The Städel Museum is presenting a solo exhibition dedicated to Marc Brandenburg. Approximately 130 drawings and one video work will be shown in a site-specific installation: Shrouded in black light, Brandenburg’s drawings, inverted into the negative, are reminiscent of a visual diary of thoughts, memories, and sensory impressions from the last thirty years.
At the centre of Marc Brandenburg’s artistic work is the drawing. Since the early 1990s, the artist has been developing his graphic oeuvre, which can also be understood as an almost endless series. To these ends, he resorts to the simplest means: the camera, a photocopier, later a computer, as well as paper and pencil. The starting point for his drawings are mainly photographs he has taken himself, as well as material from other sources. With the help of the copier or an image processing programme, he inverts these photographs and transfers the resulting negative motifs onto the drawings. At times, he precisely executes the background, while at other times the motif is left free; it is occasionally mounted on the empty pictorial background so that it seems to float in space. The presentation of his works in black light adds an additional layer to the pencil drawings and unifies the different contents into a single flood of images – or, as the exhibition title describes it: a Hirnsturm (Brainstorm). The artist encounters the subjects and protagonists of his motifs in his own urban environment: from banal objects such as plastic toys, idols from pop culture, and costumed people who seem to have mutated into fantasy creatures, as well as demonstrators and the sleeping places of homeless people. A sense of ambiguity always resonates. Cheerful subjects can seem abysmal, while oppressive living environments radiate a peculiar beauty. Brandenburg does not judge, but rather merely records what he sees.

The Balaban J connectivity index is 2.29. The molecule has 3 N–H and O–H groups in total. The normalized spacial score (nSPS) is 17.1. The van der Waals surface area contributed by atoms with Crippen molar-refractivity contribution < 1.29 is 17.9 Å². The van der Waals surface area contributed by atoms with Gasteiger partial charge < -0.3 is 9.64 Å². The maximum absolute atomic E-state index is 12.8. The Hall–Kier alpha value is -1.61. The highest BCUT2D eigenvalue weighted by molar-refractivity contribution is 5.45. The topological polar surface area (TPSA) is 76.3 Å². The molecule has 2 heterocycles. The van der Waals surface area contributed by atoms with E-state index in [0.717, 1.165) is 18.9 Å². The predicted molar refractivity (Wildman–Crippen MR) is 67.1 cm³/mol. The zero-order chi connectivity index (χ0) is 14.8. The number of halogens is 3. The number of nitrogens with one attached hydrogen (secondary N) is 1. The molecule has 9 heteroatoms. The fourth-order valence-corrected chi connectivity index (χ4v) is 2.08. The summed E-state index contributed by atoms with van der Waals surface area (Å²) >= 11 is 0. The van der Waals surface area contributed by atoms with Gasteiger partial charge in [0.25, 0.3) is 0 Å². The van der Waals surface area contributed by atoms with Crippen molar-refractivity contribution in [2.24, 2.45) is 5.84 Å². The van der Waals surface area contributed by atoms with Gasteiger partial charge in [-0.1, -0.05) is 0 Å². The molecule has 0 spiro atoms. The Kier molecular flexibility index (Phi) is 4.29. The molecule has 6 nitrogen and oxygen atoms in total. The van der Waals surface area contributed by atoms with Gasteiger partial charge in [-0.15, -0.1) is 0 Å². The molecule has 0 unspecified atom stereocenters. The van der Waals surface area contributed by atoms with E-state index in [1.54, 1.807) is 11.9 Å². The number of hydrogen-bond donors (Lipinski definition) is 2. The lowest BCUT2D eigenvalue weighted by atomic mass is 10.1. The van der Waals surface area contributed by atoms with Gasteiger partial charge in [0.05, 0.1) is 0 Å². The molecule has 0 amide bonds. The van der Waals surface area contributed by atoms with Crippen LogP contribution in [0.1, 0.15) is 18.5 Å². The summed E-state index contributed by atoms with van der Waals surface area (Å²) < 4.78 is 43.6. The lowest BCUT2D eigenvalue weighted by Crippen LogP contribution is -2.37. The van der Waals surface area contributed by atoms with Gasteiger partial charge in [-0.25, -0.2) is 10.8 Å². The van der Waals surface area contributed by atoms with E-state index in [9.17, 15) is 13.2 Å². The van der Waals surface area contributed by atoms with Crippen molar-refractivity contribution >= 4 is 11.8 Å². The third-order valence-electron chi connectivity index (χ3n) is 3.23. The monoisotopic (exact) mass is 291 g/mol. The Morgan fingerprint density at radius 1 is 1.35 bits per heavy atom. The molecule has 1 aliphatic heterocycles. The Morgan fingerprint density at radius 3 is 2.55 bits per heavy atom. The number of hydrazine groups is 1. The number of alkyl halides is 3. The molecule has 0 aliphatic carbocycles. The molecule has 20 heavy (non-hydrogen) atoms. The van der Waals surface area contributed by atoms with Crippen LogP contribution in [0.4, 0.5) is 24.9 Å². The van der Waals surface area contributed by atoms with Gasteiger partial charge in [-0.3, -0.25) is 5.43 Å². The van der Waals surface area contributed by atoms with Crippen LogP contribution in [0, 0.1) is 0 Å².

His video installation Camouflage Pullover from 2018 also deals bluntly with the realities of life. Brandenburg looks from the perspective of a German, gay person of colour at a world marked by racism and prejudice: By concealing performers with a simple jumper with knitted-on, racist-stereotypical faces and hands, he relentlessly exposes these grievances. Who is really behind the mask remains hidden from passers-by – an only ostensibly playful questioning of identities that many people are not able to do in real life.
Curator Städel Museum: Svenja Grosser (Deputy Head of Contemporary Art)
Concept: Sara Bernshausen (Deputy Director PalaisPopulaire) together with Marc Brandenburg
An exhibition in collaboration with PalaisPopulaire, Berlin.